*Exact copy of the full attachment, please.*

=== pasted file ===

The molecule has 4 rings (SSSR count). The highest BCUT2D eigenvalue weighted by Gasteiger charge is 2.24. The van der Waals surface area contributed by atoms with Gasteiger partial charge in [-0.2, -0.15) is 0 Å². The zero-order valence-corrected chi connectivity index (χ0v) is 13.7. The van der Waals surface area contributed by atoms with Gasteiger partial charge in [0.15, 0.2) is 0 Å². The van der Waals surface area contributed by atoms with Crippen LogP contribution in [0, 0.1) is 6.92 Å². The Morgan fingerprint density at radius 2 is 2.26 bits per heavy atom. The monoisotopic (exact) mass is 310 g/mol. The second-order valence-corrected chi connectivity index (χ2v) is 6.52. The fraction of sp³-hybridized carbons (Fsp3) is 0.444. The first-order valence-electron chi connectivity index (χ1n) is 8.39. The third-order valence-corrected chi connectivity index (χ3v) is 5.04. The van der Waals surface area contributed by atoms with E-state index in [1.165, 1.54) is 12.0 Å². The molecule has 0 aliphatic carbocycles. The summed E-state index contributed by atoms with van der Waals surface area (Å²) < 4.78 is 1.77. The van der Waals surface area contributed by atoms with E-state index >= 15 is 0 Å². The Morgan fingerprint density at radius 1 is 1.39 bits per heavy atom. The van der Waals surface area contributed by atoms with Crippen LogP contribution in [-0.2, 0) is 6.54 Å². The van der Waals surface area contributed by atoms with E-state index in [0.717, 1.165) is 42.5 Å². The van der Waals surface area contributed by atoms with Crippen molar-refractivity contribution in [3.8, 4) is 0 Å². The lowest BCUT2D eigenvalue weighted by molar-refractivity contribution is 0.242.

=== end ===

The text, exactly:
The molecule has 4 rings (SSSR count). The highest BCUT2D eigenvalue weighted by Gasteiger charge is 2.24. The van der Waals surface area contributed by atoms with Gasteiger partial charge in [-0.2, -0.15) is 0 Å². The zero-order valence-corrected chi connectivity index (χ0v) is 13.7. The van der Waals surface area contributed by atoms with Gasteiger partial charge in [0.15, 0.2) is 0 Å². The van der Waals surface area contributed by atoms with Crippen LogP contribution in [0, 0.1) is 6.92 Å². The Morgan fingerprint density at radius 2 is 2.26 bits per heavy atom. The monoisotopic (exact) mass is 310 g/mol. The second-order valence-corrected chi connectivity index (χ2v) is 6.52. The fraction of sp³-hybridized carbons (Fsp3) is 0.444. The first-order valence-electron chi connectivity index (χ1n) is 8.39. The third-order valence-corrected chi connectivity index (χ3v) is 5.04. The van der Waals surface area contributed by atoms with E-state index in [1.165, 1.54) is 12.0 Å². The molecule has 0 aliphatic carbocycles. The summed E-state index contributed by atoms with van der Waals surface area (Å²) < 4.78 is 1.77. The van der Waals surface area contributed by atoms with E-state index >= 15 is 0 Å². The Morgan fingerprint density at radius 1 is 1.39 bits per heavy atom. The van der Waals surface area contributed by atoms with Crippen LogP contribution in [-0.2, 0) is 6.54 Å². The van der Waals surface area contributed by atoms with E-state index in [0.717, 1.165) is 42.5 Å². The van der Waals surface area contributed by atoms with Crippen molar-refractivity contribution in [3.8, 4) is 0 Å². The lowest BCUT2D eigenvalue weighted by molar-refractivity contribution is 0.242.